Monday, February 06, 2023

Red Kettle Campaign kicks off

Staff Writer | November 24, 2022 1:00 AM

SANDPOINT — Salvation Army volunteers are kicking off red kettles at area grocery stores beginning Friday.

"Many community members are struggling financially, and this campaign allows the Salvation Army to provide the assistance that is so desperately needed," said Janice Coquillard, Salvation Army field representative for northern Idaho, eastern Washington, and western Montana.

"The back-to-school event had many parents in tears as they stated what a blessing it was. The Salvation Army only raises donations once a year with our Red Kettle Campaign, so it is a very important time of the year."

Because of the many things covered by the funds, the campaign is critical to fundraising efforts, she said.

"It's a very important time of the year to raise donations for the community of Sandpoint," Coquillard said.

About 90% of the funds raised during the Red Kettle Campaign stay in the community to help residents with everything from rent and utilities to prescriptions, fuel, food, and emergency lodging. The Salvation Army only collects donations once a year through the Red Kettle Campaign, so this is a critical time of year, she added.

Donations also go toward a week-long summer camp at the Salvation Army's Camp Gifford. This camp is provided for low-income families at a cost of $25. In addition, funds go toward supplies for the Salvation Army's annual back-to-school event, which provides backpacks, supplies, and school shoes for families who need assistance.

"This past year, we served approximately 200 families and provided backpacks, school supplies, and school shoes," Coquillard said. "Over $10,000 was spent on this event alone."

The kettle drive is running now through Dec. 24.

Red Kettle sites include Super 1, Yoke's, Safeway, and Walmart. A bell-ringing shift can be one hour, two hours, or as many hours as you would like.

The Sandpoint Kiwanis will again be ringing their bell at Super 1 Foods every Saturday this season. However, there are four locations available for churches, groups, and individuals who want to volunteer to raise money for their friends and neighbors, Coquillard said.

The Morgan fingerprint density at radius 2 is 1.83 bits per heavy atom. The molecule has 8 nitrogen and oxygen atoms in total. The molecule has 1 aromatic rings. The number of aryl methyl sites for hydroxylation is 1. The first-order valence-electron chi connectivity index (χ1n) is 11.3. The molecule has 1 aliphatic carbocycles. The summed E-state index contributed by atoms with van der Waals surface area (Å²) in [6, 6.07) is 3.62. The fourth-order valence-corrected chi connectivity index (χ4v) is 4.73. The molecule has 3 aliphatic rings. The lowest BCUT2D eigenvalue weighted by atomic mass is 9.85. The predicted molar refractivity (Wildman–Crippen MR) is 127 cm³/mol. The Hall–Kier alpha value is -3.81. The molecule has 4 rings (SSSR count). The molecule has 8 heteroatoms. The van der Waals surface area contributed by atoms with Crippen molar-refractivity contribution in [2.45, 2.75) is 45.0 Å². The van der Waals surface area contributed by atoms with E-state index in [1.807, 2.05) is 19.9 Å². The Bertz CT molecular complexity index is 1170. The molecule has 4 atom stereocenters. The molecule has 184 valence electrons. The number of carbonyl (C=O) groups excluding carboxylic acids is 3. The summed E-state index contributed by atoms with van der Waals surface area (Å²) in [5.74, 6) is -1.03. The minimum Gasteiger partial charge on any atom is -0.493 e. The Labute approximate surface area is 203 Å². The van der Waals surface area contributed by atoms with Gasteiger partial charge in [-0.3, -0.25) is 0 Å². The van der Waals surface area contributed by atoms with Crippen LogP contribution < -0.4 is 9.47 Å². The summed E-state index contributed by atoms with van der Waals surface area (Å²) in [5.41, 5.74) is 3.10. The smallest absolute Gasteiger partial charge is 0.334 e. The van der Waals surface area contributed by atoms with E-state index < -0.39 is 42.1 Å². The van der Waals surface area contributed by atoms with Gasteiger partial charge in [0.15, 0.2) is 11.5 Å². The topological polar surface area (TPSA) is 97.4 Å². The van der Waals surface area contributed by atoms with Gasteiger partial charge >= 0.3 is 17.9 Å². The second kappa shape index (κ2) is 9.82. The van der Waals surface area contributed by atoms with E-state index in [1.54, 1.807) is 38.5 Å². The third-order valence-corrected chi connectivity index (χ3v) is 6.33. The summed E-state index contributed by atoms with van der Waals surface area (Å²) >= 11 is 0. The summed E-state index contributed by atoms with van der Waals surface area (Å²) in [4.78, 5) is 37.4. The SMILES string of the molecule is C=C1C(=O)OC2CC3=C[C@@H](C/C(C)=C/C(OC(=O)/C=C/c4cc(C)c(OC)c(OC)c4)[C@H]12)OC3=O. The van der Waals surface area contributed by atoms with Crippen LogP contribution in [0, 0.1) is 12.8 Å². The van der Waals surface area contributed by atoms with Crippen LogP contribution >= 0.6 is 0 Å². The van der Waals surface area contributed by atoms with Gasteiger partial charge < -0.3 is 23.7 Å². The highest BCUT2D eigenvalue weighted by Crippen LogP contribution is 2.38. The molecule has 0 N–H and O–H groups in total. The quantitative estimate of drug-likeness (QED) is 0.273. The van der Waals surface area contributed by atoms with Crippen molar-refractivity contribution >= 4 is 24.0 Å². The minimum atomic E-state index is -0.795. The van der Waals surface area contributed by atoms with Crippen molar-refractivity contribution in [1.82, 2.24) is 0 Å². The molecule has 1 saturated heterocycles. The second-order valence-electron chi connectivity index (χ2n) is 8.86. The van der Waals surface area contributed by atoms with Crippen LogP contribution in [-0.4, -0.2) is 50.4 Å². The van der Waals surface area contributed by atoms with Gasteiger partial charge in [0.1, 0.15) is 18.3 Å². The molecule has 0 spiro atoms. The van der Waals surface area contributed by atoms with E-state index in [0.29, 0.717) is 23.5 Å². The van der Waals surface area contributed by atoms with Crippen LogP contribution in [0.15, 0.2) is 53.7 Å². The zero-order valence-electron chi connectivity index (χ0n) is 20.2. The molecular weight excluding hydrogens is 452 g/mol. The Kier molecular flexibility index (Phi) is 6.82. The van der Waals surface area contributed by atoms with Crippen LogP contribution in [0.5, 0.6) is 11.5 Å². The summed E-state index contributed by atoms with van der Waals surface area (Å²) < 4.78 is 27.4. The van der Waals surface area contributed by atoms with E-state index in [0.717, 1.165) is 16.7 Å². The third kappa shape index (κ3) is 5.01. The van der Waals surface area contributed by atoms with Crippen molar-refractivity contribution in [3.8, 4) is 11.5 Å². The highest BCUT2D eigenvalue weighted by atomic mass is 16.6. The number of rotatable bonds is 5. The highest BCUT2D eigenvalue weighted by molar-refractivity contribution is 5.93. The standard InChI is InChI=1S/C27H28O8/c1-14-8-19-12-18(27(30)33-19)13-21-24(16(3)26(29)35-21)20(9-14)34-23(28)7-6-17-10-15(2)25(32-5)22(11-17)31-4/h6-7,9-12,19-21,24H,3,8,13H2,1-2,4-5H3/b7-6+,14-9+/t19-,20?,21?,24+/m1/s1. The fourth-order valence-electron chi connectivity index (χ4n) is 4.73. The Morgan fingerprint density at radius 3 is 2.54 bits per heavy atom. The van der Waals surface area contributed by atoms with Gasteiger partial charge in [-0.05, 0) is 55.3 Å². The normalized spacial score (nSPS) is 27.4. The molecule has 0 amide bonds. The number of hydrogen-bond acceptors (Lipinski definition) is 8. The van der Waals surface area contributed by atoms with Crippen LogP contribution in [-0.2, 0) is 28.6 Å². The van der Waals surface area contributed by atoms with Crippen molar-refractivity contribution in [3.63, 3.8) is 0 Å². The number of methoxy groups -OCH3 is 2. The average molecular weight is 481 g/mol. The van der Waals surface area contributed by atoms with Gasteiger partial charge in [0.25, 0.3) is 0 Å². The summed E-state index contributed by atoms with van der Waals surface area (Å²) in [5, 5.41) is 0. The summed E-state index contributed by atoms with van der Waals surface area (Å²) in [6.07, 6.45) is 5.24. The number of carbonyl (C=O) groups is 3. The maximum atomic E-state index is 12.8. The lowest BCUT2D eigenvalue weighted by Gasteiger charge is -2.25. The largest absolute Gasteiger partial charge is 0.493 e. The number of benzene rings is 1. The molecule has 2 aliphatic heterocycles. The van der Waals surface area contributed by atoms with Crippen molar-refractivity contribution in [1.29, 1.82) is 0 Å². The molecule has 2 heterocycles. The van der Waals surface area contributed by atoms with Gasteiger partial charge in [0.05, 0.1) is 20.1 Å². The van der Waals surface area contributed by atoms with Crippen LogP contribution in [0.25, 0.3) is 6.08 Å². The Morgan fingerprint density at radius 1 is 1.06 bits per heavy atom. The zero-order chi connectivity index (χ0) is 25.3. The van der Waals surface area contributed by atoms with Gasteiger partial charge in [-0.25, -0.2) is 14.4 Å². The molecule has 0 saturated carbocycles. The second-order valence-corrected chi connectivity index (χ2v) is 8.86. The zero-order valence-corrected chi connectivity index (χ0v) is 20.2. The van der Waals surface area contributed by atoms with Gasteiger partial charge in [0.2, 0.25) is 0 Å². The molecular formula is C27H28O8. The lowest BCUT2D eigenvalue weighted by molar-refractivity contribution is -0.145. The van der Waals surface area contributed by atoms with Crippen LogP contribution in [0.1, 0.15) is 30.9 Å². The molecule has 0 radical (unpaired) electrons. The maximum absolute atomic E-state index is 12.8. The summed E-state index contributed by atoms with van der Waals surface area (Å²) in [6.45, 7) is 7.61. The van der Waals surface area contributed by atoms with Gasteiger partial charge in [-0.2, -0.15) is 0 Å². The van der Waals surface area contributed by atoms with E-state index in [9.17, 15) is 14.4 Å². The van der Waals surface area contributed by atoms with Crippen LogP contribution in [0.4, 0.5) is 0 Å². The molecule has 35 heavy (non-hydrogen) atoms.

At the end of a shift, bellringers are required to clean up the site and prepare for the next volunteer’s arrival. If the next shift does not show up or if it is the last shift, volunteers are instructed to return equipment to the designated area, and make sure the kettle is taken to a secure area for pick up, Coquillard said.

Coquillard has been a field representative for the Salvation Army for the past 20 years. In addition to organizing donations for the organization's Red Kettle Campaign in Sandpoint, she also oversees efforts throughout eastern Washington, northern Idaho and western Montana.

"It's a very busy time of the year for sure," she said.

As people walk by the kettle, they are always telling stories of how The Salvation Army came to their rescue, Coquillard said. But, she added her favorite and most heartwarming memories of past campaigns center around children, Coquillard said.

"On many occasions, children will bring their jar of coins they have collected all year and dump it into the kettle with a big smile on their face," she said. "I have seen a child be given several dollars to spend inside the store to buy whatever they wanted. Instead the child wanted to put in the kettle even after the parent explained that they wouldn’t be getting more money."

The red kettle at Christmas all began in 1981 when Captain Joseph McFee of the Salvation Army decided to serve a free Christmas dinner to the poor in San Francisco, California. He prayed for how he would afford to provide all the food for such a large project.

He thought back to his days on the waterfront in Liverpool, England, where a popular local eatery collected cash donations for the poor in a large soup kettle called "Simpson's Pot."

McFee wasted no time in getting the largest soup kettle he could find and placing it in a conspicuous spot on the Oakland Ferry Landing at the foot of Market Street. Passengers going to and from the ferry boats tossed their loose change into the kettle and before long McFee had enough funds to pay for the Christmas dinner.

Thus began a Christmas tradition that has spread throughout the world and continues to this day.

Anyone interested is invited to take part as there is always a need for bell ringers, said Coquillard. There are still openings at all four grocery stores. While hours are set in one-hour increments, volunteer bell ringers can set a longer shift of whatever timeframe works for them.

Bell ringers are needed from 10 a.m. to 6 p.m., Friday and Saturday, or any day volunteers are available through Christmas Eve.

"[It's a chance to] team up with a friend and give back to your community as you volunteer your time to raise donations," she said.

Please email  or you may call the Nazarene Church at 208-263-2562, ext. 206, to schedule a bell-ringing time.

The virtual kettle is also available to donate online. To donate, go online to

Recent Headlines